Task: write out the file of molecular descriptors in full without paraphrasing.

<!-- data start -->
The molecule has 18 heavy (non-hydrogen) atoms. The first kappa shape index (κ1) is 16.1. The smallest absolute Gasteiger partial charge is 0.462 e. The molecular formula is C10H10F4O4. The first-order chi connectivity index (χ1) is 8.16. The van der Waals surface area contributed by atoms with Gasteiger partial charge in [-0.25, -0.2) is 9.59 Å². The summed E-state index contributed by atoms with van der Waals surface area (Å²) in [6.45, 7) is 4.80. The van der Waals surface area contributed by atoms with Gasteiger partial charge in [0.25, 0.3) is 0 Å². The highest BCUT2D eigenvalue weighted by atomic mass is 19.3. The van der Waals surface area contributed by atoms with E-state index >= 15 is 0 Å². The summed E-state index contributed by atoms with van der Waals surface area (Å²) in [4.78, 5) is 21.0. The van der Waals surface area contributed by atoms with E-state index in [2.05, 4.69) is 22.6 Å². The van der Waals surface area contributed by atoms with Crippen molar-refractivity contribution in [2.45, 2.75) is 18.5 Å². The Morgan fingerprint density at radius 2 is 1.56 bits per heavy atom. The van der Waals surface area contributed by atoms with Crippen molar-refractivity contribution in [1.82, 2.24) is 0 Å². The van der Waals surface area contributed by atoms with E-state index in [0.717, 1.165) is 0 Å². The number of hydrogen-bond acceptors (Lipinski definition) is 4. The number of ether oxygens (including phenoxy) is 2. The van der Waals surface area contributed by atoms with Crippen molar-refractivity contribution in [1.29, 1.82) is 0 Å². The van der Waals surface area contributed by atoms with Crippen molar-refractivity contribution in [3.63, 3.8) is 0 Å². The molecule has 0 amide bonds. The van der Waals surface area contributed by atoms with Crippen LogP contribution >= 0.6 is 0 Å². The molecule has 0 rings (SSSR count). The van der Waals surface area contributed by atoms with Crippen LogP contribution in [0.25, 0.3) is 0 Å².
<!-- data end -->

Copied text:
The molecule has 18 heavy (non-hydrogen) atoms. The first kappa shape index (κ1) is 16.1. The smallest absolute Gasteiger partial charge is 0.462 e. The molecular formula is C10H10F4O4. The first-order chi connectivity index (χ1) is 8.16. The van der Waals surface area contributed by atoms with Gasteiger partial charge in [-0.25, -0.2) is 9.59 Å². The summed E-state index contributed by atoms with van der Waals surface area (Å²) in [6.45, 7) is 4.80. The van der Waals surface area contributed by atoms with Gasteiger partial charge in [0.25, 0.3) is 0 Å². The highest BCUT2D eigenvalue weighted by atomic mass is 19.3. The van der Waals surface area contributed by atoms with E-state index >= 15 is 0 Å². The summed E-state index contributed by atoms with van der Waals surface area (Å²) in [4.78, 5) is 21.0. The van der Waals surface area contributed by atoms with E-state index in [2.05, 4.69) is 22.6 Å². The van der Waals surface area contributed by atoms with Crippen molar-refractivity contribution in [2.45, 2.75) is 18.5 Å². The Morgan fingerprint density at radius 2 is 1.56 bits per heavy atom. The van der Waals surface area contributed by atoms with Crippen molar-refractivity contribution in [1.82, 2.24) is 0 Å². The van der Waals surface area contributed by atoms with E-state index in [0.717, 1.165) is 0 Å². The number of hydrogen-bond acceptors (Lipinski definition) is 4. The number of ether oxygens (including phenoxy) is 2. The van der Waals surface area contributed by atoms with Crippen molar-refractivity contribution in [1.29, 1.82) is 0 Å². The van der Waals surface area contributed by atoms with Crippen molar-refractivity contribution in [3.63, 3.8) is 0 Å². The molecule has 0 amide bonds. The van der Waals surface area contributed by atoms with Crippen LogP contribution >= 0.6 is 0 Å². The molecule has 0 rings (SSSR count). The van der Waals surface area contributed by atoms with Crippen LogP contribution in [0.25, 0.3) is 0 Å².